Assets ranging from Japanese stocks to emerging-market bonds to U.S. Treasurys have slumped this spring, as investors brace for the possible pullback from easy-money policies by the world’s major central banks. But the euro has largely avoided the volatile trading that has whipsawed other currencies, including the dollar and the Japanese yen, gaining about 4% against the greenback over the past four weeks to trade late Friday at $1.3345, near a four-month high.
It is a dramatic reversal for a currency that frequently has been at the center of global market turmoil in the past few years. Investors had put on record bets that the euro would fall, fueled by Europe’s economic slump and questions about the long-term viability of the currency union.
Mer här: online.wsj.com/article/SB10001424127887324049504578545601046075438.html
“The euro, probably more than any other currency, represents the mutual confidence at the heart of our community. It is the first currency that has not only severed its link to gold, but also its link to the nation-state. It is not backed by the durability of the metal or by the authority of the state. Indeed, what Sir Thomas More said of gold five hundred years ago – that it was made for men and that it had its value by them – applies very well to the euro.”
Läs mer: – FOFOA EURO GOLD
In life, all things have an inverse. Good is a derivative of bad; beautiful of ugly; hard of soft; light of dark.
Without the presence of a competing measure, a relative benchmark, it is impossible to properly appreciate anything.
The current quoted gold price is a function of supply and demand in the market for gold-denominated credit. Today you can buy gold-the-reserve-asset-in-strictly-limited-supply, for approximately the same $price demand places on its derivative… infinitely-available gold-denominated-credit from the nice people of the COMEX and LBMA.
The anomaly is a lack of distinction between the asset and its credit derivative – they are treated as equivalents by all but a few market participants. Gold owed is considered equivalent to gold owned.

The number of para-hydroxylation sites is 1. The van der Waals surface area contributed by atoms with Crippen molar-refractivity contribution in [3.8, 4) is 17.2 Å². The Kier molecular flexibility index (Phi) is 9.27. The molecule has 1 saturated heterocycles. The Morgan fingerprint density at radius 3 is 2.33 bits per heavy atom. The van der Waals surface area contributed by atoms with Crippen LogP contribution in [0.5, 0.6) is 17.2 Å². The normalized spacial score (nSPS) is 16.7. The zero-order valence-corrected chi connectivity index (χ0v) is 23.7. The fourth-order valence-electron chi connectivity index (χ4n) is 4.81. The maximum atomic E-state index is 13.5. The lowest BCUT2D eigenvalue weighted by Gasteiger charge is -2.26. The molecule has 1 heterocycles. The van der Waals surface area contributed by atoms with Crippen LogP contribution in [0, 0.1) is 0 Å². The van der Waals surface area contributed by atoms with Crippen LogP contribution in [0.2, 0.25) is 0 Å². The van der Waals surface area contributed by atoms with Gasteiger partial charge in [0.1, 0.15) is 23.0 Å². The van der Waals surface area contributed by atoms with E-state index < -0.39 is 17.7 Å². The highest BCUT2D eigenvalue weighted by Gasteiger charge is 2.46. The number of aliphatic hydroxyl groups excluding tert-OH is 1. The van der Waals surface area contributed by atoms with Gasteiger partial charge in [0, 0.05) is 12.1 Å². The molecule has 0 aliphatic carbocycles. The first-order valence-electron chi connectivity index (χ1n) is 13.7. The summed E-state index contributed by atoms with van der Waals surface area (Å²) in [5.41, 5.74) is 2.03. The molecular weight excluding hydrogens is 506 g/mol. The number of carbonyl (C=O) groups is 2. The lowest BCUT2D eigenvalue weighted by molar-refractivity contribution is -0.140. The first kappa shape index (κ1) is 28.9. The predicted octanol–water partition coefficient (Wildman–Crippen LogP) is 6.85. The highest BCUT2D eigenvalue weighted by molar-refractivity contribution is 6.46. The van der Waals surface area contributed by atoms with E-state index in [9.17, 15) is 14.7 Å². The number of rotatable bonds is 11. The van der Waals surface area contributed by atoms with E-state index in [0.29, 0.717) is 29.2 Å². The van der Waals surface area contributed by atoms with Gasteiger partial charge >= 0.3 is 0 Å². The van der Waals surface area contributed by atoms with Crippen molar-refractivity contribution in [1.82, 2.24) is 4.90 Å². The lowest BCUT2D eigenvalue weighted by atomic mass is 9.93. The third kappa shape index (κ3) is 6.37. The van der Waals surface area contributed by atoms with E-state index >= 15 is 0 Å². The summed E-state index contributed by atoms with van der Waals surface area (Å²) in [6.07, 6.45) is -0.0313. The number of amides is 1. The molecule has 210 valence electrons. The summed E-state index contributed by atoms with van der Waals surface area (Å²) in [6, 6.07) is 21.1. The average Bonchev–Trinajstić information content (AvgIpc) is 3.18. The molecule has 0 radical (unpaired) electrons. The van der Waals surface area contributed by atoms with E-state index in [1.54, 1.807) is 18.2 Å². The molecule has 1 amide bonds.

Debt is the same as equity?
As the underlying asset reserve base is progressively drained from the current pricing system, this perception of equivalency cannot continue indefinitely. At the point of divergence, physical gold will finally be free to find its own distinct equilibrium price in the market… with gold-denominated credit also free to find its own. Beyond this point of divergence, it may become apparent to all that derivatives cannot really perform as hoped. Demand for them may wane. Prices in the two markets may cease to be approximately equivalent.
Physical gold may return to being properly appreciated as the prime wealth reserve asset that it always was. Gold-denominated credit may no longer be worth the paper it’s written on.
Bill Gross pratar om vad som gör en famgångsrik investerare; förmågan att anpassa sig till förändring. Han ser också att den tid och förutsättningar som varit är på väg att ändras. Vad ser han i framtiden? Hur kommer han att förändra sig?
“But let me admit something. There is not a Bond King or a Stock King or an Investor Sovereign alive that can claim title to a throne. All of us, even the old guys like Buffett, Soros, Fuss, yeah – me too, have cut our teeth during perhaps a most advantageous period of time, the most attractive epoch, that an investor could experience. Since the early 1970s when the dollar was released from gold and credit began its incredible, liquefying, total return journey to the present day, an investor that took marginal risk, levered it wisely and was conveniently sheltered from periodic bouts of deleveraging or asset withdrawals could, and in some cases, was rewarded with the crown of “greatness.” Perhaps, however, it was the epoch that made the man as opposed to the man that made the epoch.”